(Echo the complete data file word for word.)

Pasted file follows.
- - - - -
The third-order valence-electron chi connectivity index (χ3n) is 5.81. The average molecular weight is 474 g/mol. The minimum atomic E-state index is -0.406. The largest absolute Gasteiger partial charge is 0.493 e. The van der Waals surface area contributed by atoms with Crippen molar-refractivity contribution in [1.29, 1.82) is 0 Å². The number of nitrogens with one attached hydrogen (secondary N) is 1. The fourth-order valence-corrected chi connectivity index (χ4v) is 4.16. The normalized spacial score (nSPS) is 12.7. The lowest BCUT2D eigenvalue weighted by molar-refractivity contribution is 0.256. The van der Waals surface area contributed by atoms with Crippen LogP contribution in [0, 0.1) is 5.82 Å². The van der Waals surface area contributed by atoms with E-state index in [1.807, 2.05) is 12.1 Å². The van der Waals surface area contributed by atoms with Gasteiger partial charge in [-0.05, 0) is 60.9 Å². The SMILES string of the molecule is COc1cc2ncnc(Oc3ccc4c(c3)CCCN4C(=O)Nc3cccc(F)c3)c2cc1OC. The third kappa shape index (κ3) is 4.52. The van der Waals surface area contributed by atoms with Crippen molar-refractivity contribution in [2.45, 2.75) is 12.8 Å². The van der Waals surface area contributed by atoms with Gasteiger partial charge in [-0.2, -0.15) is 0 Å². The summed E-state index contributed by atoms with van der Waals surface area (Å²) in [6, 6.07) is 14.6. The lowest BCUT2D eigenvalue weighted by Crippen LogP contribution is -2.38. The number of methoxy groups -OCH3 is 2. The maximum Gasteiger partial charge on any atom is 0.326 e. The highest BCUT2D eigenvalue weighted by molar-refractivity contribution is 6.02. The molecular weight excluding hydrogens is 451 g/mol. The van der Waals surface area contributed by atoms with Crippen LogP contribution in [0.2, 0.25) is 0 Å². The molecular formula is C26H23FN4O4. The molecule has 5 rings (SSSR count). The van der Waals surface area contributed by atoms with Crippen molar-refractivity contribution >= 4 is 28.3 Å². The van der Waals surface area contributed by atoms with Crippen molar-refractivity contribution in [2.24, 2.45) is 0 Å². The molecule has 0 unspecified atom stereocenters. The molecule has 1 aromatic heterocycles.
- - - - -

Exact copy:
The third-order valence-electron chi connectivity index (χ3n) is 5.81. The average molecular weight is 474 g/mol. The minimum atomic E-state index is -0.406. The largest absolute Gasteiger partial charge is 0.493 e. The van der Waals surface area contributed by atoms with Crippen molar-refractivity contribution in [1.29, 1.82) is 0 Å². The number of nitrogens with one attached hydrogen (secondary N) is 1. The fourth-order valence-corrected chi connectivity index (χ4v) is 4.16. The normalized spacial score (nSPS) is 12.7. The lowest BCUT2D eigenvalue weighted by molar-refractivity contribution is 0.256. The van der Waals surface area contributed by atoms with Crippen LogP contribution in [0, 0.1) is 5.82 Å². The van der Waals surface area contributed by atoms with E-state index in [1.807, 2.05) is 12.1 Å². The van der Waals surface area contributed by atoms with Gasteiger partial charge in [-0.05, 0) is 60.9 Å². The SMILES string of the molecule is COc1cc2ncnc(Oc3ccc4c(c3)CCCN4C(=O)Nc3cccc(F)c3)c2cc1OC. The third kappa shape index (κ3) is 4.52. The van der Waals surface area contributed by atoms with Crippen molar-refractivity contribution in [2.45, 2.75) is 12.8 Å². The van der Waals surface area contributed by atoms with Gasteiger partial charge in [-0.2, -0.15) is 0 Å². The summed E-state index contributed by atoms with van der Waals surface area (Å²) in [6, 6.07) is 14.6. The lowest BCUT2D eigenvalue weighted by Crippen LogP contribution is -2.38. The number of methoxy groups -OCH3 is 2. The maximum Gasteiger partial charge on any atom is 0.326 e. The highest BCUT2D eigenvalue weighted by molar-refractivity contribution is 6.02. The molecular weight excluding hydrogens is 451 g/mol. The van der Waals surface area contributed by atoms with Crippen LogP contribution in [0.2, 0.25) is 0 Å². The molecular formula is C26H23FN4O4. The molecule has 5 rings (SSSR count). The van der Waals surface area contributed by atoms with Crippen molar-refractivity contribution >= 4 is 28.3 Å². The van der Waals surface area contributed by atoms with Crippen molar-refractivity contribution in [2.24, 2.45) is 0 Å². The molecule has 0 unspecified atom stereocenters. The molecule has 1 aromatic heterocycles.